When asked which of the five senses they would give up, most people opt for smell. When we compare it to other senses, smell just doesn’t seem as helpful, right? Ann-Sophie Barwich would disagree.
A cognitive scientist and philosopher, she is obsessed with all things smell. A champion for this sensory underdog, she’s carved out an expertise in the area of olfaction (the sense of smell) as an assistant professor at Indiana University Bloomington. Her recently published book, Smellosophy: What the Nose Tells the Mind, seeks to highlight the important connection between smell and the brain.
“Smell has been called unsophisticated, brutish and in evolutionary decline, instinctive, subjective or merely ‘emotional but not cognitive’,” she says. “Nothing could be further from the truth.”With anosmia (smell loss)emerging as a common symptom of COVID-19, olfaction has recently experienced some time in the spotlight.
However, says Barwich, up until just a few decades ago, smell was mostly considered an “eccentric footnote” in the history of science. “It was neglected because it was extremely difficult to turn the ephemeral nature of smell into standardised laboratory settings and experimental frames. As Alexander Graham Bell once asked: ‘How do you measure a smell? How can you tell whether a smell is twice as strong as another?’”
In 1991, olfaction was propelled into mainstream science, when scientists Linda Buck and Richard Axel discovered the nose’s receptor family. What they found was a molecular goldmine – the gene family that encodes the odour receptors is the largest in most mammalian genomes.
Since then, scientists like Barwich have sought to explain the misunderstood aspects of olfaction. Take the idea of having a ‘bad sense of smell’, for example. “This is a very common misconception. When you test people’s abilities, they turn out to be fantastic smellers.”
In fact, humans can perceive some odorants in the ten to single parts per trillion.“ An example is TCA, a compound that causes the aroma of corked wine. Imagine I pour a teaspoon of TCA into last year’s entire wine production of Australia and New Zealand – that wine would smell of nothing but TCA to you! There is a big gap between people’s awareness of their senses and their real abilities.”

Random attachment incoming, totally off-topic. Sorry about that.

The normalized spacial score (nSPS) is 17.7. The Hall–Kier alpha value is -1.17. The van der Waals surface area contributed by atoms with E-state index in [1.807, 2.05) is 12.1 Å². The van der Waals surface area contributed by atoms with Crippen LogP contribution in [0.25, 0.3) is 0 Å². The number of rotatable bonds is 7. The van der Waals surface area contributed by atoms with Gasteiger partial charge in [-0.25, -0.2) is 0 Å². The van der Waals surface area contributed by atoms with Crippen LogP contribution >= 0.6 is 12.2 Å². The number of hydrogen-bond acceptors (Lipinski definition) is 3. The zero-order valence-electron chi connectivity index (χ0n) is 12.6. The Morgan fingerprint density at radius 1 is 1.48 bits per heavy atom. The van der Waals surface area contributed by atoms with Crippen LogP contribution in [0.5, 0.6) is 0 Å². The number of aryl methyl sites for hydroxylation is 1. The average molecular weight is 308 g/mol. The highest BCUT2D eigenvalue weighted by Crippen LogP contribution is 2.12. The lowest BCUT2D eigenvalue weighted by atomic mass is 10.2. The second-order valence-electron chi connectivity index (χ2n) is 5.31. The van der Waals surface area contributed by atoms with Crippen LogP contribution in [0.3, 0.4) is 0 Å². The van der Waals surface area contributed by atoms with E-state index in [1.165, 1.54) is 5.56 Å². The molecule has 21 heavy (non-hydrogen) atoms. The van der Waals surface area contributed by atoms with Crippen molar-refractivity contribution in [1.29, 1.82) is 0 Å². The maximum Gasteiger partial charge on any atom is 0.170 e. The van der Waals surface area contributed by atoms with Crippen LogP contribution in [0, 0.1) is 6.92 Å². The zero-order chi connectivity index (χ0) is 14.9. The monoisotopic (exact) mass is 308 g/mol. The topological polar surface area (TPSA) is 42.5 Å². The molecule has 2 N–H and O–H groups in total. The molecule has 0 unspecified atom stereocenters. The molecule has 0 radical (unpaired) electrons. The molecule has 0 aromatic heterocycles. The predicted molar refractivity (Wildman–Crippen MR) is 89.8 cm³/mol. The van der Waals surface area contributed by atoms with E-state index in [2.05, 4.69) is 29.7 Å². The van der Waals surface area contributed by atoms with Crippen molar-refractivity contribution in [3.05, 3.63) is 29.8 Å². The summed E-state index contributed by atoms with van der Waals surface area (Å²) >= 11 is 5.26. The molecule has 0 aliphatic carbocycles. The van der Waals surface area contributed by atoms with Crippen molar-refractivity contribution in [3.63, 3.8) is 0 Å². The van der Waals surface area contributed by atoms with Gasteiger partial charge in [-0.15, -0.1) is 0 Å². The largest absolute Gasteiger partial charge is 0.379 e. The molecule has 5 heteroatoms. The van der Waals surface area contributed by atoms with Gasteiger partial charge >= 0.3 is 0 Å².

The humble nose is, in fact, incredibly sophisticated. Some 400 types of scent receptors livein the nose, which give humans the ability to detect at least one trillion different odours. One of the biggest misconceptions, Barwich explains, is just how much of a role smell plays when it comes to taste.
The tongue can identify the basic five tastes – sweet, salty, sour, bitter and umami – however, it’s the nose that gives food the many other dimensions of flavour. “You don’t have a strawberry or apple receptor in your tongue. It’s your nose that provides you with that.”
Although the nose has the ability to identify many different odour molecules, it’sthe brain that puts that smell into context and turns it into a mental image. During her research, Barwich wanted to demonstrate how the brain processes the smell sensations and how that process can be manipulated. She organised a workshop with master perfumer Christophe Laudamiel, in which participants were given a smelling strip with a molecule called sulfurol.
“It was hard to pin down what that smell was. Its melled organic, fatty, slightly sweet … He then showed an image of warm milk. And suddenly you thought: ‘Of course, warm milk!’ It was right there, in your mind. He then switched the image to ham. And, I kid you not, the milk was gone, and you smelled ham. It blew my mind!”
The point of the experiment, she notes, is not that smell is unpredictable or erratic, but that the same molecule can come from multiple sources.
Understanding how the brain interprets smells also offers a new way of thinking about how the brain works. “The visual system has tempted us to view the brain as a mirror of the world,” says Barwich. “But I think that the brain processes smell much more like a measurement instrument: what, how much, in what ratio and combination we encounter smelly molecules.”
From a philosophical perspective, Barwich says there’s plenty to explore around the unconscious side of smell and all the hidden ways it affects our everyday lives. “Smell links our feeling of connectedness with the world. Anosmics (people who have lost their sense of smell) often mention a strange feeling of disconnect from their material surroundings. You usually never know what you have until you’ve lost it. To understand how the mind works, we must look beyond the sensations we are consciously aware of.”
Since Buck and Axel’sbreakthrough in 1991, the science of olfaction has advanced incredibly quickly. Barwich says technology such as neuroimaging will continue to play a key role in making sense of scents. “Technology has allowed us to turn many longstanding observational prejudices upside down.”